I've heard that "it all depends how you make it" statement made about many things, upto and including those gawd-awful turkey meatloaf muffins. Apparently, if you ignore the stated "preferred method" notes (as I didn't), bake them twice as long as need be, broil them, slather them in cheese, deepfry them, add gravy, wrap in a wonton then saute in some olive oil and hot sauce and top with a cherry while singing loudly to Justin Bieber, they're good. Or something like that. Why the heck they're still available, I have no idea.
But I digress. Back to the oatmeal. Here's the breakdown:
grade B maple syrup and toasted almond slivers to mine. Deeeeeee-lish. Extremely good, and very easy to make, taking roughly the eight minutes or so the package says it takes. It's kinda fun watching the little oatmeal granules take in the water and turn into mush. Which brings to mind: why the big deal about oatmeal being "steel cut"? I suppose, living in Pittsburgh and all, that ought to make me proud in a way, but what does it matter what oatmeal is cut with? What if it were cut with titanium? Or adamantium? Or if it were just repeatedly crushed by a Thwomp Brother? I just see those clever marketng buzz words "steel cut oatmeal" all the time. I guess if you can't make oatmeal sexy, make it sound exotic. Or something. Regardless, yes, stove top prep method = healthy nomnomnom.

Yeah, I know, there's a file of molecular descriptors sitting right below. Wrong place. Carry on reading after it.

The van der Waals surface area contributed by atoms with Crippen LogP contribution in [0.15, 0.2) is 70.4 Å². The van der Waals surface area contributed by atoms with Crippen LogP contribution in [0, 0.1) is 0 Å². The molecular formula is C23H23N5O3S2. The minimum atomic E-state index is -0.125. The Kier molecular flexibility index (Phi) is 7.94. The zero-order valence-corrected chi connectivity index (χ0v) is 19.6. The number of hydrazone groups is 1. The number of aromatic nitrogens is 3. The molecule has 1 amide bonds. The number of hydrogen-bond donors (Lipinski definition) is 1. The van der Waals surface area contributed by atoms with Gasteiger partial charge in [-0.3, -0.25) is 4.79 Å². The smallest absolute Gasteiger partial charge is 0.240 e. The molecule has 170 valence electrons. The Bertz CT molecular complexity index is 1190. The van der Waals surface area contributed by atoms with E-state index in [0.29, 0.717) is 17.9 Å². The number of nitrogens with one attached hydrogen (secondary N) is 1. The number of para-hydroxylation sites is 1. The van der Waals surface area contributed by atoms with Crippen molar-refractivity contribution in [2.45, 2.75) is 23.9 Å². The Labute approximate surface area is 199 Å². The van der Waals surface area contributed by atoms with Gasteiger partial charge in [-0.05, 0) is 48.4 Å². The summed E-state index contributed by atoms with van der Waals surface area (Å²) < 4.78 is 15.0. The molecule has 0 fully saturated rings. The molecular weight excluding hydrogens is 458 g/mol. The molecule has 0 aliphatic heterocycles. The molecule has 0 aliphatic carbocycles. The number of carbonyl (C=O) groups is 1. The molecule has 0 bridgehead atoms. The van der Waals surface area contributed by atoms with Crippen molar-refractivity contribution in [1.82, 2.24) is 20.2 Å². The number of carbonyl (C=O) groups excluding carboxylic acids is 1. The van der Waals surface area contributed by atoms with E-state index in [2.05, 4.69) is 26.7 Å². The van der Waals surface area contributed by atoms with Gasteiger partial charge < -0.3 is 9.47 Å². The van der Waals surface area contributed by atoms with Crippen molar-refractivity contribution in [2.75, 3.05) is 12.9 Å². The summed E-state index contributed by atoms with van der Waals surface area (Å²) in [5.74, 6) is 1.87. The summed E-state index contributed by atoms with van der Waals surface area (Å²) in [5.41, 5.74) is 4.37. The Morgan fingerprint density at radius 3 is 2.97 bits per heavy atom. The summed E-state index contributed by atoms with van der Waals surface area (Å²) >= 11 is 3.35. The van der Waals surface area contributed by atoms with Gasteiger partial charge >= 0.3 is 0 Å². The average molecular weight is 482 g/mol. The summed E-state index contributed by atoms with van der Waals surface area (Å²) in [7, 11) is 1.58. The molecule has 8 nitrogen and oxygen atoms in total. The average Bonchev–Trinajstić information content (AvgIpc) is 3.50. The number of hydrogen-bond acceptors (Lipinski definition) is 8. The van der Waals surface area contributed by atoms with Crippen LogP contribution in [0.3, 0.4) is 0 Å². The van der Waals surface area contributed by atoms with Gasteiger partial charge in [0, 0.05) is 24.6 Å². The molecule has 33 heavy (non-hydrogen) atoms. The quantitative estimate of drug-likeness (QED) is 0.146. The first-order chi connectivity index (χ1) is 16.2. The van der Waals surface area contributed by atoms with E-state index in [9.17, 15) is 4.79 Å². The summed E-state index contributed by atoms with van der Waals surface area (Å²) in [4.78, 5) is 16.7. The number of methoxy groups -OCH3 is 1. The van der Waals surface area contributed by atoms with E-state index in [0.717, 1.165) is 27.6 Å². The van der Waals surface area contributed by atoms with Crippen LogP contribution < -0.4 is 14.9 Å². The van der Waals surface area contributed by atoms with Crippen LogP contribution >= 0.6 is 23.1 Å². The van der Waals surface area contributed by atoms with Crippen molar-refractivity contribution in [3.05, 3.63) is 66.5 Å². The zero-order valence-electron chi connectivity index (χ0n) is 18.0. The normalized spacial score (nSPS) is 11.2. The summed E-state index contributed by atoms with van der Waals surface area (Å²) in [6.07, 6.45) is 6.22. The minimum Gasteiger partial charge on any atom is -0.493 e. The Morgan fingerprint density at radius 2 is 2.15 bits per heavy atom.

Bottom line: 8 out of 10 Golden Spoons when cooked in a pot
bird suet. It was inedible. Okay, I said, maybe a smaller container, with a smaller surface area but still tall enough to handle the boil-over potential. So I got a Chinese delivery quart size container (like one for wonton soup) and tried that, and I guess a little mindful of the last round of squirrel bait I made, added just a the tiniest of smidges of extra water. Nope, it boiled over, again after just two and a half minutes, leaving me with halfcooked breakfast and a mess. This time I guess it was about 20 percent, and it took one dish towel. After that, I quit. Back to my usual Clif bar for a midmorning at work snack.
Bottom line: 1 out of 10 Golden Spoons when cooked in a microwave
So, there you have it. Stove = good. Microwave = blecch. When made right, it's good enough I'm willing to bump it into our semi-regular weekend breakfast rotation, as both Sandy and I enjoyed ours. I can also see this working well for something like a backpacking trip, as it makes a good, simple, stick-to-your-ribs meal. I just wish it'd be a viable solution for work. Maybe you're a microwave master and can tell me how to do it. No, I'm not going to cook it for realz at home then reheat at work. Tell me how to do it, and you'll be my hero. It's $2.49 for the can.
Bottom Bottom line: Use the stovetop!!!!!!!!!!!!!!!!!!!!!!!!!!!!!!!!!!!
Maybe Wilford Brimley was right: